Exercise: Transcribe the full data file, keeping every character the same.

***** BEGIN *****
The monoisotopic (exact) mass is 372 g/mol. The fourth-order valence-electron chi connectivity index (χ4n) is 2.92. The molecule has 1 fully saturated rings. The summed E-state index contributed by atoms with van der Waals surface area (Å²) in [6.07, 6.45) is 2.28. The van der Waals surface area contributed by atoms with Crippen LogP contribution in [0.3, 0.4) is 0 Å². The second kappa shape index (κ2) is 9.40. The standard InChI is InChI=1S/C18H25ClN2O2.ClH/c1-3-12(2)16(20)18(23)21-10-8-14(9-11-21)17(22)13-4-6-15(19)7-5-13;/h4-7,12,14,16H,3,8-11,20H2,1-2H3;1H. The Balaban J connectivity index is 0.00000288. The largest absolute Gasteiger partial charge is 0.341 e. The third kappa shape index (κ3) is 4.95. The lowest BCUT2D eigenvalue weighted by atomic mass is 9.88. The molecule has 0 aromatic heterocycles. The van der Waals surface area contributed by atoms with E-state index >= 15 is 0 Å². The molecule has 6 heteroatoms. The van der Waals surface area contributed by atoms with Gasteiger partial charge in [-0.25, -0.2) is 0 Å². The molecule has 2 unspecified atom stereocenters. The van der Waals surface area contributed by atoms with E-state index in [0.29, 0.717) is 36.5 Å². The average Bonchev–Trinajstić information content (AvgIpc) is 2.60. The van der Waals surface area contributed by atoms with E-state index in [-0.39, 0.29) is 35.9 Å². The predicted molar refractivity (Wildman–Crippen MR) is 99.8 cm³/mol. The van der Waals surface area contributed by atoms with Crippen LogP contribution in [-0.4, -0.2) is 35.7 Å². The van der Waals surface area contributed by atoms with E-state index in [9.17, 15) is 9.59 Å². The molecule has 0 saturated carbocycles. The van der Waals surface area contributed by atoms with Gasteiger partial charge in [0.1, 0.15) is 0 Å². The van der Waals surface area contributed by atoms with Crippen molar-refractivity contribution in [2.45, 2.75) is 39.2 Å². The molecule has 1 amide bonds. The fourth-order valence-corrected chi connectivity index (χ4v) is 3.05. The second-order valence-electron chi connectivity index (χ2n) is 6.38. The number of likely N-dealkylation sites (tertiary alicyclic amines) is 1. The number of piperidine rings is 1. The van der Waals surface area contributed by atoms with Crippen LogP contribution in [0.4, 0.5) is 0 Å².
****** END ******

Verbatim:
The monoisotopic (exact) mass is 372 g/mol. The fourth-order valence-electron chi connectivity index (χ4n) is 2.92. The molecule has 1 fully saturated rings. The summed E-state index contributed by atoms with van der Waals surface area (Å²) in [6.07, 6.45) is 2.28. The van der Waals surface area contributed by atoms with Crippen LogP contribution in [0.3, 0.4) is 0 Å². The second kappa shape index (κ2) is 9.40. The standard InChI is InChI=1S/C18H25ClN2O2.ClH/c1-3-12(2)16(20)18(23)21-10-8-14(9-11-21)17(22)13-4-6-15(19)7-5-13;/h4-7,12,14,16H,3,8-11,20H2,1-2H3;1H. The Balaban J connectivity index is 0.00000288. The largest absolute Gasteiger partial charge is 0.341 e. The third kappa shape index (κ3) is 4.95. The lowest BCUT2D eigenvalue weighted by atomic mass is 9.88. The molecule has 0 aromatic heterocycles. The van der Waals surface area contributed by atoms with E-state index >= 15 is 0 Å². The molecule has 6 heteroatoms. The van der Waals surface area contributed by atoms with Gasteiger partial charge in [-0.25, -0.2) is 0 Å². The molecule has 2 unspecified atom stereocenters. The van der Waals surface area contributed by atoms with E-state index in [0.29, 0.717) is 36.5 Å². The average Bonchev–Trinajstić information content (AvgIpc) is 2.60. The van der Waals surface area contributed by atoms with E-state index in [-0.39, 0.29) is 35.9 Å². The predicted molar refractivity (Wildman–Crippen MR) is 99.8 cm³/mol. The van der Waals surface area contributed by atoms with Crippen LogP contribution in [-0.4, -0.2) is 35.7 Å². The van der Waals surface area contributed by atoms with E-state index in [9.17, 15) is 9.59 Å². The molecule has 0 saturated carbocycles. The van der Waals surface area contributed by atoms with Gasteiger partial charge in [0.1, 0.15) is 0 Å². The van der Waals surface area contributed by atoms with Crippen molar-refractivity contribution in [2.45, 2.75) is 39.2 Å². The molecule has 1 amide bonds. The fourth-order valence-corrected chi connectivity index (χ4v) is 3.05. The second-order valence-electron chi connectivity index (χ2n) is 6.38. The number of likely N-dealkylation sites (tertiary alicyclic amines) is 1. The number of piperidine rings is 1. The van der Waals surface area contributed by atoms with Crippen LogP contribution in [0.4, 0.5) is 0 Å².